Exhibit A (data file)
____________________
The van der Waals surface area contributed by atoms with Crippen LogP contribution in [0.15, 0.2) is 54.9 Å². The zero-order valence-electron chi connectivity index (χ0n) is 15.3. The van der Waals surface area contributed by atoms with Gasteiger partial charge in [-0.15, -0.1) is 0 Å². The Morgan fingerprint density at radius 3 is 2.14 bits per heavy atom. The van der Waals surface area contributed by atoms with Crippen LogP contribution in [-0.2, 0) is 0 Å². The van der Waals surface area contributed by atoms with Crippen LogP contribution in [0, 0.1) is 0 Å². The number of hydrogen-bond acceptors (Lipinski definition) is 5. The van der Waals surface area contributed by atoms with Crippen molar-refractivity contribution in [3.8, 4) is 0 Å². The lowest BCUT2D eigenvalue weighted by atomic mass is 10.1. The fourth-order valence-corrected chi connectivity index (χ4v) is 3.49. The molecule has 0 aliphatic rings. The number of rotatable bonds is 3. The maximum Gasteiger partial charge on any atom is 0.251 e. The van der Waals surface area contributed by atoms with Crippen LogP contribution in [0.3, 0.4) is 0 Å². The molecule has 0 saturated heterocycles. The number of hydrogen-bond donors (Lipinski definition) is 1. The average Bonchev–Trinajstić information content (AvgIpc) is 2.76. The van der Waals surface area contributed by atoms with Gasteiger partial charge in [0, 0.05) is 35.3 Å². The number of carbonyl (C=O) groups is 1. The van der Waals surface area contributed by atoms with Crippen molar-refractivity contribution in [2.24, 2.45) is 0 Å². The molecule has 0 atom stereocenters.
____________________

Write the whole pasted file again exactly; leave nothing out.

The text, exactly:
The van der Waals surface area contributed by atoms with Crippen LogP contribution in [0.15, 0.2) is 54.9 Å². The zero-order valence-electron chi connectivity index (χ0n) is 15.3. The van der Waals surface area contributed by atoms with Gasteiger partial charge in [-0.15, -0.1) is 0 Å². The Morgan fingerprint density at radius 3 is 2.14 bits per heavy atom. The van der Waals surface area contributed by atoms with Crippen LogP contribution in [-0.2, 0) is 0 Å². The van der Waals surface area contributed by atoms with Crippen LogP contribution in [0, 0.1) is 0 Å². The number of hydrogen-bond acceptors (Lipinski definition) is 5. The van der Waals surface area contributed by atoms with Crippen molar-refractivity contribution in [3.8, 4) is 0 Å². The lowest BCUT2D eigenvalue weighted by atomic mass is 10.1. The fourth-order valence-corrected chi connectivity index (χ4v) is 3.49. The molecule has 0 aliphatic rings. The number of rotatable bonds is 3. The maximum Gasteiger partial charge on any atom is 0.251 e. The van der Waals surface area contributed by atoms with Crippen LogP contribution in [0.3, 0.4) is 0 Å². The molecule has 0 saturated heterocycles. The number of hydrogen-bond donors (Lipinski definition) is 1. The average Bonchev–Trinajstić information content (AvgIpc) is 2.76. The van der Waals surface area contributed by atoms with Gasteiger partial charge in [0, 0.05) is 35.3 Å². The number of carbonyl (C=O) groups is 1. The van der Waals surface area contributed by atoms with Crippen molar-refractivity contribution in [2.24, 2.45) is 0 Å². The molecule has 0 atom stereocenters.